On 10/17/2016 3:22 PM, Pellerin, Clement wrote:
> Our customer needs to delay the release of the connection until the response 
> is fully processed.
> They want to turn off the early automatic release of the connection and do it 
> manually later.
> This is the problematic code in MainClientExec
>             // check for entity, release connection if possible
>             final HttpEntity entity = response.getEntity();
>             if (entity == null || !entity.isStreaming()) {
>                 // connection not needed and (assumed to be) in re-usable 
> state
>                 connHolder.releaseConnection();
>                 return new HttpResponseProxy(response, null);
>             } else {
>                 return new HttpResponseProxy(response, connHolder);
>             }

Mostly an end-user here, with no status to speak of in this project.  I
do have status on another Apache project that utilizes HttpClient, but I
don't know much about that part of the code.  I have written some
HttpClient code for a completely unrelated project of my own, but that
code is VERY simple.

When I read the code above, what I see is this: It only releases the
connection if the entity is nonexistent (null) or the entity is NOT a
type that uses streaming.

I will fully admit that my experience with HttpClient is limited, but I
think the chance is very small that the HttpComponents committers have
made a mistake here.  I think this particular code has probably been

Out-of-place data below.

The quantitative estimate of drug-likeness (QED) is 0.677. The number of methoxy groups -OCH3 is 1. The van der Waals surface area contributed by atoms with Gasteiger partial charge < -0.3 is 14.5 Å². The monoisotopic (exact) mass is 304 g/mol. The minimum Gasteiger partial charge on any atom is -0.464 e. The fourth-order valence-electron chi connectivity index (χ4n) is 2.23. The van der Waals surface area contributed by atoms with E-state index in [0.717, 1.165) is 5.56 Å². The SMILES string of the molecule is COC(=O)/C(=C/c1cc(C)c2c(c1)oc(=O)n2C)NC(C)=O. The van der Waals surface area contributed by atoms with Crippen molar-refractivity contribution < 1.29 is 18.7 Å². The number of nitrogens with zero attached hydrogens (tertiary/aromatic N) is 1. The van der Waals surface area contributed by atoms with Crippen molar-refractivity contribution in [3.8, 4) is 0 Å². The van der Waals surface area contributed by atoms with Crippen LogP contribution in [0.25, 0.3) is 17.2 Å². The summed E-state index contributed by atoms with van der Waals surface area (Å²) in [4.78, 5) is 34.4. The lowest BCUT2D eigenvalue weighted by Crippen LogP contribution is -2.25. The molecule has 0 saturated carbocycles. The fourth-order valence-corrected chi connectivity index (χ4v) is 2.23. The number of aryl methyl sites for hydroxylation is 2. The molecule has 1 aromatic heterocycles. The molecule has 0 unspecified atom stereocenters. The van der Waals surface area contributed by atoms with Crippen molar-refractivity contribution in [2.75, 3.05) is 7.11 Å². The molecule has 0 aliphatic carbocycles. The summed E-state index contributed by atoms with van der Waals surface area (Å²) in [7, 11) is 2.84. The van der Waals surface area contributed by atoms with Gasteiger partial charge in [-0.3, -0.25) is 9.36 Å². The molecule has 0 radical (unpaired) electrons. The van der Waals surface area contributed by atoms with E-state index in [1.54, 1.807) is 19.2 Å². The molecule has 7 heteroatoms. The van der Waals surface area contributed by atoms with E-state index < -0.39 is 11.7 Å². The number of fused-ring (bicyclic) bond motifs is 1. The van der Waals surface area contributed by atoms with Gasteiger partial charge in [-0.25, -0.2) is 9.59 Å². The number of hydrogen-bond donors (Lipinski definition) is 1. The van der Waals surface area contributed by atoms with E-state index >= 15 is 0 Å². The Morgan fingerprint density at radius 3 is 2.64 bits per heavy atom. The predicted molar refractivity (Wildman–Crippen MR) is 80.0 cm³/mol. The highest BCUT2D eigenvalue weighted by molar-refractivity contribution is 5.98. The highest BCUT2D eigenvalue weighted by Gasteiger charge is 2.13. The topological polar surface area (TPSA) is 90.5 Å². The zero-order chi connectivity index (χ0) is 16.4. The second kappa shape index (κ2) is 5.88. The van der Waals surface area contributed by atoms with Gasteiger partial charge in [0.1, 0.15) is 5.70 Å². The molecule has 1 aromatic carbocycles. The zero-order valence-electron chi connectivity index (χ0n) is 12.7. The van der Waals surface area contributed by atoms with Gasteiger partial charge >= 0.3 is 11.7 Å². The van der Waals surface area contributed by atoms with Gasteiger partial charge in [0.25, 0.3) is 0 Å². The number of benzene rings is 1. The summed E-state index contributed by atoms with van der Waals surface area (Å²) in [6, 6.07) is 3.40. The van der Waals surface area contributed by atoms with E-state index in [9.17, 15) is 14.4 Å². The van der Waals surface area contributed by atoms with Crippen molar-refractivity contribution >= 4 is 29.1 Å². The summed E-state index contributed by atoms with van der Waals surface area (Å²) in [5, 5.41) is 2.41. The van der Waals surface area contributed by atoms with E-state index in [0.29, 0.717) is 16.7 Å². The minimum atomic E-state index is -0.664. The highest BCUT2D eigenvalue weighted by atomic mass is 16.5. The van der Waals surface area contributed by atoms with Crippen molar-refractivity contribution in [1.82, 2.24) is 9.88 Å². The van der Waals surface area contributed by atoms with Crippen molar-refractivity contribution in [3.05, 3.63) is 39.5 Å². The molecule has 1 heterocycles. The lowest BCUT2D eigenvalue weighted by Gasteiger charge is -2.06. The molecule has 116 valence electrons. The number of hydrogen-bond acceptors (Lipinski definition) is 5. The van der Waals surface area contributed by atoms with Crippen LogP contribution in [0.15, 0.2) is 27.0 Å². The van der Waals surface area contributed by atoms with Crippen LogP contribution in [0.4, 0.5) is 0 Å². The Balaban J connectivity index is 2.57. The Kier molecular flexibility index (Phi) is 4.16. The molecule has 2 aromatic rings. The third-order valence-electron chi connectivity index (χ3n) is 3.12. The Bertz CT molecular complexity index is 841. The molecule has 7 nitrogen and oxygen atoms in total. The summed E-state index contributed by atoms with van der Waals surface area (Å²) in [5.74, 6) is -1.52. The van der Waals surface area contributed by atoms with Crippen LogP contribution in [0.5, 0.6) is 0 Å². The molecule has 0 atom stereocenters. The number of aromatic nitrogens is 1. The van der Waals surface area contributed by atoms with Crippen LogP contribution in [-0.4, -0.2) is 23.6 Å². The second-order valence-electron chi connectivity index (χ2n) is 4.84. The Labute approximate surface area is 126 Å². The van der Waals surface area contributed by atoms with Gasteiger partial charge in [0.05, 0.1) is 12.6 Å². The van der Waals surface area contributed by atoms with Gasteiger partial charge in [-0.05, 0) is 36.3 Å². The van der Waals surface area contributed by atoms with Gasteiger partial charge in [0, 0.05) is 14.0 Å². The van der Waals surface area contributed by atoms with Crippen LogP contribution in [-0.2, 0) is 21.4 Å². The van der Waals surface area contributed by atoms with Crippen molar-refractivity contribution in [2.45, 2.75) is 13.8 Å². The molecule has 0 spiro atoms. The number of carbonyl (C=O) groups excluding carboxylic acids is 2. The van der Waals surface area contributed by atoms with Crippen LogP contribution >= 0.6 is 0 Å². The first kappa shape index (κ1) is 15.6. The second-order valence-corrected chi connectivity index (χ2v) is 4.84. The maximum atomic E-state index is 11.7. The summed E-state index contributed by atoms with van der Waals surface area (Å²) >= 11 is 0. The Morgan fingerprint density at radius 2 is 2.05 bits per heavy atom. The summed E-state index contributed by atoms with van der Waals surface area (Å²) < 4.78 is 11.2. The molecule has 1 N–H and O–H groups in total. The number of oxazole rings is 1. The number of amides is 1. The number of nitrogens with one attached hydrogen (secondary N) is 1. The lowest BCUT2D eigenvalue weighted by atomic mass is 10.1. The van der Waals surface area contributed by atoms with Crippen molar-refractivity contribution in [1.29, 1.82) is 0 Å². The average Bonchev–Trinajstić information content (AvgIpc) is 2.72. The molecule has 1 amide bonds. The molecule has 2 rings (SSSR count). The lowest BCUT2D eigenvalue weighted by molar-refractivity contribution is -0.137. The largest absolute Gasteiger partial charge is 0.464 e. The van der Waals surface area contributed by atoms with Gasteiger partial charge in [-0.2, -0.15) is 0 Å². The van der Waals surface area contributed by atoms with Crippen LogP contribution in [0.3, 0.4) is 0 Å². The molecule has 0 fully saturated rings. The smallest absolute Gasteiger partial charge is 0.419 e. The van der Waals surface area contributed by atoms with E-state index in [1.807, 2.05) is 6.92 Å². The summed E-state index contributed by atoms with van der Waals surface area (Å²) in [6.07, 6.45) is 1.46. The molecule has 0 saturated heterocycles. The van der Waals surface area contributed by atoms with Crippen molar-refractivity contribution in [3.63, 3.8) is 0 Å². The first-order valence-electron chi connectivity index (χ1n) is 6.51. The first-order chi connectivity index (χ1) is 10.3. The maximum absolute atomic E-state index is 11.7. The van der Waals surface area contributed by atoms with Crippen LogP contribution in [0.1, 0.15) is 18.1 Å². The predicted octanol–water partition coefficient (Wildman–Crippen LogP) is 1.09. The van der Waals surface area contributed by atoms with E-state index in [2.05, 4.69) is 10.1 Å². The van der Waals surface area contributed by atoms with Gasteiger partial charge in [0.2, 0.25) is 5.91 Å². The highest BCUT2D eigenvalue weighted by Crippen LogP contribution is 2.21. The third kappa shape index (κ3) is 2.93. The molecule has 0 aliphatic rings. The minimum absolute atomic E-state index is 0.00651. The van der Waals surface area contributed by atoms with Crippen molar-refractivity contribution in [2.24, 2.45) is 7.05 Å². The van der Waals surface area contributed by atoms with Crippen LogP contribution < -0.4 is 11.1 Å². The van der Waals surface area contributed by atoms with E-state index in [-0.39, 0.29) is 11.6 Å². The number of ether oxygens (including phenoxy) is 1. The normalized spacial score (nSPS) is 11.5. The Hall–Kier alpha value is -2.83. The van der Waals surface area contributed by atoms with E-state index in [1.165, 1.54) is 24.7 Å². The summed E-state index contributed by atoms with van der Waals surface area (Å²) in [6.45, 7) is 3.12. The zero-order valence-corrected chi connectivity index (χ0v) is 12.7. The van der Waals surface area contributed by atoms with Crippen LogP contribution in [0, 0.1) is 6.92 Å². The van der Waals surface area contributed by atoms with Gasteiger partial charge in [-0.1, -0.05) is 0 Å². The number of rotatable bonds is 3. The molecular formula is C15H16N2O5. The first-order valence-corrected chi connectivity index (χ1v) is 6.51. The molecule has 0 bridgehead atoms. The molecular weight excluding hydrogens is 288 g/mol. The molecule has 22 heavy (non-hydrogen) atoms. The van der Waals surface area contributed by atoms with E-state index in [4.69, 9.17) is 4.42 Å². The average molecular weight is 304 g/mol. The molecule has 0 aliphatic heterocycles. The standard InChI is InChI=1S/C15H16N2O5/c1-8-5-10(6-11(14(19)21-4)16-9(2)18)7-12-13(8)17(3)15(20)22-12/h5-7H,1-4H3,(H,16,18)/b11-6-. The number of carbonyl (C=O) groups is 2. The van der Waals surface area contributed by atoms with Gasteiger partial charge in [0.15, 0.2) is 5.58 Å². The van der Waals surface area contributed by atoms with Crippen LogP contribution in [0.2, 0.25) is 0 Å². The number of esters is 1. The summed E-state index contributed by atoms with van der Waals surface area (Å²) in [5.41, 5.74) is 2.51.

discussed and examined, then ultimately validated as correct.  Here's
why I think they didn't make a mistake:

If the entity object is null, then the response probably doesn't HAVE an
entity (response body), so it will be entirely self-contained,
consisting of headers only, and the connection doesn't have anything
further to send.  If the entity exists but doesn't utilize streaming,
then I think it's likely that the entity was received in its entirety
and has been incorporated into the response object already, and once
again, the connection isn't needed.  If my limited understanding of
non-streaming entities is correct, they have the potential to be very
dangerous from a memory consumption perspective, and my own usage of
HttpClient (where I did not set anything related to the entity type)
suggests that streaming entities are used by default.

Restating in another way:  In the first situation that results in a
released connection, there's nothing to consume, you just need the
response object that you already have.  In the second situation, the
entity you will consume is probably already available within the
response object and doesn't need the connection.  The comment on the
release call in the code quoted above implies that this is how things work.

In these situations, why do you need the connection to stick around?  I
think it can't do anything else that's useful for that request.  I would
imagine that if the connection utilizes keepalive/pipelining, that it
will typically remain open after release and can be utilized again for a
different request.

Someone with more direct knowledge of HttpClient's internal
implementation will need to confirm whether or not I'm correct in what
I've written.  My understanding could be wrong.


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